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Kyrsten Sinema on the Defensive After NYT Report on Childhood Homelessness

Kyrsten Sinema on the Defensive After NYT Report on Childhood HomelessnessEXPAND
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At one time, Congresswoman Kyrsten Sinema was homeless growing up.

Although technically, her family was not living without shelter, but in a former gas station without electricity or running water. Or rather, they lived in the gas station, but the building may have had running water for a toilet. And despite divorce records that show her family had utility bills, Sinema claims the building had no power.

Now that she is Arizona's Democratic candidate for Senate, the elements of Sinema's life story – part of her personal myth-making as a politician – have become part of the 2018 battlefield.

After the New York Times published an article on Monday that called into question elements of Sinema's life story, Republican opponents seized on the story to call Sinema a liar. In a release, the Republican National Committee mocked Sinema with a screengrab from the comedy "Bridesmaids" – a scene where Kristen Wiig pleads on an airplane, "Help me, I'm poor."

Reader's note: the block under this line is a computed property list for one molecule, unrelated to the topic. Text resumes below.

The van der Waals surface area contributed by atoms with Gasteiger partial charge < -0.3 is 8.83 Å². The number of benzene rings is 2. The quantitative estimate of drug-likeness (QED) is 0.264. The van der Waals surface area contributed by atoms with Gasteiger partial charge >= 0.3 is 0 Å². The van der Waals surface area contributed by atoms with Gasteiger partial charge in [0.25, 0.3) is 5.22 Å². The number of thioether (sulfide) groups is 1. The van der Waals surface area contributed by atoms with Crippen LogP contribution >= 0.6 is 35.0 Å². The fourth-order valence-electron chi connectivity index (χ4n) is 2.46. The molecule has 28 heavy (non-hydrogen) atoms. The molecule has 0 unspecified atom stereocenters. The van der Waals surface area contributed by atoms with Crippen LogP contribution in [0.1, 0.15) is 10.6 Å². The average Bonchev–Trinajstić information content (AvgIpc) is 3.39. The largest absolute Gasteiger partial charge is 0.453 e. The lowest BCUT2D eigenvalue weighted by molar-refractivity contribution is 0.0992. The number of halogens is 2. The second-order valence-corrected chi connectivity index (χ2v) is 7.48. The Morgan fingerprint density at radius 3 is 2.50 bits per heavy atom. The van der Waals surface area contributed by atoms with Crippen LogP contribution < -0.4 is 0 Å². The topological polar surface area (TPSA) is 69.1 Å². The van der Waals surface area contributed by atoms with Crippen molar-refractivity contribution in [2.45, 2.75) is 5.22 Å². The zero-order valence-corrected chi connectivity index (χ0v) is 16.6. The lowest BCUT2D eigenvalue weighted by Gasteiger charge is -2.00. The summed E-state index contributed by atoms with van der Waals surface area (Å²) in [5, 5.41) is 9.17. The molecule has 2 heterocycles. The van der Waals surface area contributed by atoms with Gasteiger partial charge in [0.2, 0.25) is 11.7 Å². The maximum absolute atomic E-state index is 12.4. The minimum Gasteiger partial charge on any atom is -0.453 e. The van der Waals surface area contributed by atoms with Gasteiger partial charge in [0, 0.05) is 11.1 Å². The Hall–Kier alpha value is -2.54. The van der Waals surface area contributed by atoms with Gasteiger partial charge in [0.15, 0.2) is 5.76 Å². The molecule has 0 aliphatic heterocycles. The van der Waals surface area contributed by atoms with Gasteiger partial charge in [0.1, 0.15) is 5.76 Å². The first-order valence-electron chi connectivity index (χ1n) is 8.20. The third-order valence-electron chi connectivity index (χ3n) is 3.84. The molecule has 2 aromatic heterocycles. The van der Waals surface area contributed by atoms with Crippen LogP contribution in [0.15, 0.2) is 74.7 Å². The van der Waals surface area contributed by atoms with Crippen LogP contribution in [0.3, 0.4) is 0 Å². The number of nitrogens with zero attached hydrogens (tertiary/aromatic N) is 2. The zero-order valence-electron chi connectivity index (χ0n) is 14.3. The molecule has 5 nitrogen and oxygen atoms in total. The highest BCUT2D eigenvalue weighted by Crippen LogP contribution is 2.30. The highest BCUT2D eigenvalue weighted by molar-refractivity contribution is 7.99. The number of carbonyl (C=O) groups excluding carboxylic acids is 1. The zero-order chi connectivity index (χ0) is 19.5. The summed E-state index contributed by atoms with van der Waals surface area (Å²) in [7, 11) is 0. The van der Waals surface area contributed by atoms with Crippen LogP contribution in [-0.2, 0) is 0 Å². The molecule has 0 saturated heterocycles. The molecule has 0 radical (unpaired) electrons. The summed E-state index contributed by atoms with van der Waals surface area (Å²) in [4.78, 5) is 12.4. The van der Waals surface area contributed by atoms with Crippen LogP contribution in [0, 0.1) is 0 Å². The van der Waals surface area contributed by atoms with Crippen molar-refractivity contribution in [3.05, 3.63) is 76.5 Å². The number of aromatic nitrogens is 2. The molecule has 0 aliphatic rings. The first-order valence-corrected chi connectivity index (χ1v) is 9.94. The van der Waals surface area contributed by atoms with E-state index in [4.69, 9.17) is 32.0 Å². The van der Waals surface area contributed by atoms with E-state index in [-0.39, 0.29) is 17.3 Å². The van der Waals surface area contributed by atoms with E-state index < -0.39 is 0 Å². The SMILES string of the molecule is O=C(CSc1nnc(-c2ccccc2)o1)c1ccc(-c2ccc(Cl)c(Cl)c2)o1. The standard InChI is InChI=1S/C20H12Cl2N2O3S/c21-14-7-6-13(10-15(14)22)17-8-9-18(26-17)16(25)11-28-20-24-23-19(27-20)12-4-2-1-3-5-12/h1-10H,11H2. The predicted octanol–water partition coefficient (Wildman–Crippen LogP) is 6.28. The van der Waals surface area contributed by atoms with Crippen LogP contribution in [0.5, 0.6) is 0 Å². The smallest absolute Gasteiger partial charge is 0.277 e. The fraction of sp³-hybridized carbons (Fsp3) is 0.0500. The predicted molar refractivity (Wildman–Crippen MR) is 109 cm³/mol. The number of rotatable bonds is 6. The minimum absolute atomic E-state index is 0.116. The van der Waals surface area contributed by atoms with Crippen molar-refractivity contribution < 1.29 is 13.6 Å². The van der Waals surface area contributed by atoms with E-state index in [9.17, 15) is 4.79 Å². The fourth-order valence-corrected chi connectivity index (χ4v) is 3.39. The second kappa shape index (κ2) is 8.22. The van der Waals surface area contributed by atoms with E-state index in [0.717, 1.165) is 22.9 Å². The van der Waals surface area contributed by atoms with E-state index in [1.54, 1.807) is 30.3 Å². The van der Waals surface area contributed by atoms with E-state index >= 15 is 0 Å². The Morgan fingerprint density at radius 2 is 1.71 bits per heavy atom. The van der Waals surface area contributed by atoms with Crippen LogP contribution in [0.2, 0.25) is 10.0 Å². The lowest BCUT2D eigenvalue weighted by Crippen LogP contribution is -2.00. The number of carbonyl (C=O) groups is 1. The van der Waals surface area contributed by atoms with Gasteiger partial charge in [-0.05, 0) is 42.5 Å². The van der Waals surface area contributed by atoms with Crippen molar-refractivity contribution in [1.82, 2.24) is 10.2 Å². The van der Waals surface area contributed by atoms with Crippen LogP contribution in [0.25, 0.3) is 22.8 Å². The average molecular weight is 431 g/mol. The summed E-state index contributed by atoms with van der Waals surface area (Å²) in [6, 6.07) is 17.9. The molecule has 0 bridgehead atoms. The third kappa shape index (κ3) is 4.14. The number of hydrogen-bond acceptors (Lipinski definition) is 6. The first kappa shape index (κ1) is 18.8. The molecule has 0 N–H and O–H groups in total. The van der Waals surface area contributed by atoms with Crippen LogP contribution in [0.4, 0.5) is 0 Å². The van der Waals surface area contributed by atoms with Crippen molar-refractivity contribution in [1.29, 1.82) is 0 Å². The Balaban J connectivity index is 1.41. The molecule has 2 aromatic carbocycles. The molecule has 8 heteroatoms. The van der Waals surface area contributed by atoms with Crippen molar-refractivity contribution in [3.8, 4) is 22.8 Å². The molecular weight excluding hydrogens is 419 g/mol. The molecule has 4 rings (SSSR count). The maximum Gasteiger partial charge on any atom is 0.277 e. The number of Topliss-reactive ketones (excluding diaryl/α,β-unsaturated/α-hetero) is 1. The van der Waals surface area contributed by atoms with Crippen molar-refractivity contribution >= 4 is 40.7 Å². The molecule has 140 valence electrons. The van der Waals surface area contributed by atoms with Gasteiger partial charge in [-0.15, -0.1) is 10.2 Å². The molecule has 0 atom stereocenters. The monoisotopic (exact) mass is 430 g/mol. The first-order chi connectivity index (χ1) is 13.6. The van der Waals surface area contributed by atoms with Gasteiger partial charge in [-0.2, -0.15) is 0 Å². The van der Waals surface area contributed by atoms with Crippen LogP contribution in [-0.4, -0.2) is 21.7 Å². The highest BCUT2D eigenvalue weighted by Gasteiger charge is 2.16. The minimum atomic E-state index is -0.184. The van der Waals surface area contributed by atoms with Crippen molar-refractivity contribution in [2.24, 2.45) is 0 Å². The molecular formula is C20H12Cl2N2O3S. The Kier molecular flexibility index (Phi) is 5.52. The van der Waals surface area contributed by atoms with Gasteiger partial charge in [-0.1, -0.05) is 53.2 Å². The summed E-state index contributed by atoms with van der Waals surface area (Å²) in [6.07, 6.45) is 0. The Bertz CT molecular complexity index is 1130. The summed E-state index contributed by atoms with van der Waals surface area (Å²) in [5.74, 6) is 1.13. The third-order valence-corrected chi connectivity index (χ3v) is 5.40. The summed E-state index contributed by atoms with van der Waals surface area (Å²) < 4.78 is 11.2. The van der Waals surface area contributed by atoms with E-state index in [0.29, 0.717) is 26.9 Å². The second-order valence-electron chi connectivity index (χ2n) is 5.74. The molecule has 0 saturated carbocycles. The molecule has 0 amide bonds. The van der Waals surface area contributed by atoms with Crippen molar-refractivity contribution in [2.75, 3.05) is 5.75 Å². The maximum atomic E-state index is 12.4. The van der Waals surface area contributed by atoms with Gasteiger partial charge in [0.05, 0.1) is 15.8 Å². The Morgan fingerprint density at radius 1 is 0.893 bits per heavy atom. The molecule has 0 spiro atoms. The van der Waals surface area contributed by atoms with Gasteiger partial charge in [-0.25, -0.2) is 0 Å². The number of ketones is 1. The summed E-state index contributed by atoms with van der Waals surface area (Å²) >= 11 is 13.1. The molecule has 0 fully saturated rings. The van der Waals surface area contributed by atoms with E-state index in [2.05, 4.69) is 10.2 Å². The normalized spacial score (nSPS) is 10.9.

In polls, Sinema is neck-and-neck and occasionally leading her Republican opponent, Congresswoman Martha McSally, in one of the most-watched Senate contests this fall.

Here's the heart of Sinema's controversy – the subject of previous investigations in the Arizona Republic in 2016 and the Washington Post just last month:

After a divorce, Sinema's mother Marilyn remarried and in 1984 moved with her three kids from Tucson to DeFuniak Springs, Florida – the Panhandle hometown of her new husband, Andy Howard. For approximately three years, starting when Sinema was 8, they lived in an abandoned gas station near the property of Howard's parents. The gas station, Sinema says, was "without running water or electricity."

By 1987, her mother and stepfather were able to earn enough money to move out of the gas station and into a farmhouse.

But contradicting Sinema's story, Times political reporter Jonathan Martin uncovered records in divorce proceedings that show at the time they were living in the gas station, Sinema's mother and stepfather were paying phone and gas bills.

Martin writes:

In filings from 1985 and 1986 to the judge who handled her parents’ divorce, Ms. Sinema’s mother and stepfather outlined monthly payments they made for an electric bill, phone bill and gas bill while living in the former gas station, which was owned by her stepfather’s parents, according to the records reviewed by The Times. The stepfather’s parents lived in a farmhouse nearby.

“We are unable to provide adequately for the children,” Mr. Howard wrote to the court, noting that in the following month his “bills will exceed $2,000 and I will only bring in $1,500.”

Sinema's campaign immediately launched a counterattack to rebut criticisms borne out of the Times story.